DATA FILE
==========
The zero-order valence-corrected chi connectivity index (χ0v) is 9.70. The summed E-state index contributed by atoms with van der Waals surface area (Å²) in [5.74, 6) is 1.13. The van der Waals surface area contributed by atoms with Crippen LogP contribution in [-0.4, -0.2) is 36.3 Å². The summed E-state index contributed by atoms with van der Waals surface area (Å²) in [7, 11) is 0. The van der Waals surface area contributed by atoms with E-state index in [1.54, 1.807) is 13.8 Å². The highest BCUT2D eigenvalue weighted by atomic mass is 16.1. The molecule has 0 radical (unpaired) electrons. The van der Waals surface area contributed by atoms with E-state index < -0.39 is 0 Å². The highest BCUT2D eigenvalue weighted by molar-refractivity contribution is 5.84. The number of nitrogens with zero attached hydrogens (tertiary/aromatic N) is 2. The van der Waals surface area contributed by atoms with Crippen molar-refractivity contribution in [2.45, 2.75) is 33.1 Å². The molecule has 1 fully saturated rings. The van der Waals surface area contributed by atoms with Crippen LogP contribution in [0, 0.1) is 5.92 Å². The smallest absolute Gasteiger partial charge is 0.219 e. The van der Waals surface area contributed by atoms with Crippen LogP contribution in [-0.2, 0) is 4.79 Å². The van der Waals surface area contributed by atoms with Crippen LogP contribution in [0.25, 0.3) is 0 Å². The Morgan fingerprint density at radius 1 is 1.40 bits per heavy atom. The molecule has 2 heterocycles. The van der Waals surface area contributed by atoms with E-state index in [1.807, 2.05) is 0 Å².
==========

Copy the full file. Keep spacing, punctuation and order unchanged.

The zero-order valence-corrected chi connectivity index (χ0v) is 9.70. The summed E-state index contributed by atoms with van der Waals surface area (Å²) in [5.74, 6) is 1.13. The van der Waals surface area contributed by atoms with Crippen LogP contribution in [-0.4, -0.2) is 36.3 Å². The summed E-state index contributed by atoms with van der Waals surface area (Å²) in [7, 11) is 0. The van der Waals surface area contributed by atoms with E-state index in [1.54, 1.807) is 13.8 Å². The highest BCUT2D eigenvalue weighted by atomic mass is 16.1. The molecule has 0 radical (unpaired) electrons. The van der Waals surface area contributed by atoms with E-state index < -0.39 is 0 Å². The highest BCUT2D eigenvalue weighted by molar-refractivity contribution is 5.84. The number of nitrogens with zero attached hydrogens (tertiary/aromatic N) is 2. The van der Waals surface area contributed by atoms with Crippen molar-refractivity contribution in [2.45, 2.75) is 33.1 Å². The molecule has 1 fully saturated rings. The van der Waals surface area contributed by atoms with Crippen LogP contribution in [0, 0.1) is 5.92 Å². The smallest absolute Gasteiger partial charge is 0.219 e. The van der Waals surface area contributed by atoms with Crippen LogP contribution in [-0.2, 0) is 4.79 Å². The van der Waals surface area contributed by atoms with Crippen LogP contribution in [0.25, 0.3) is 0 Å². The Morgan fingerprint density at radius 1 is 1.40 bits per heavy atom. The molecule has 2 heterocycles. The van der Waals surface area contributed by atoms with E-state index in [1.807, 2.05) is 0 Å².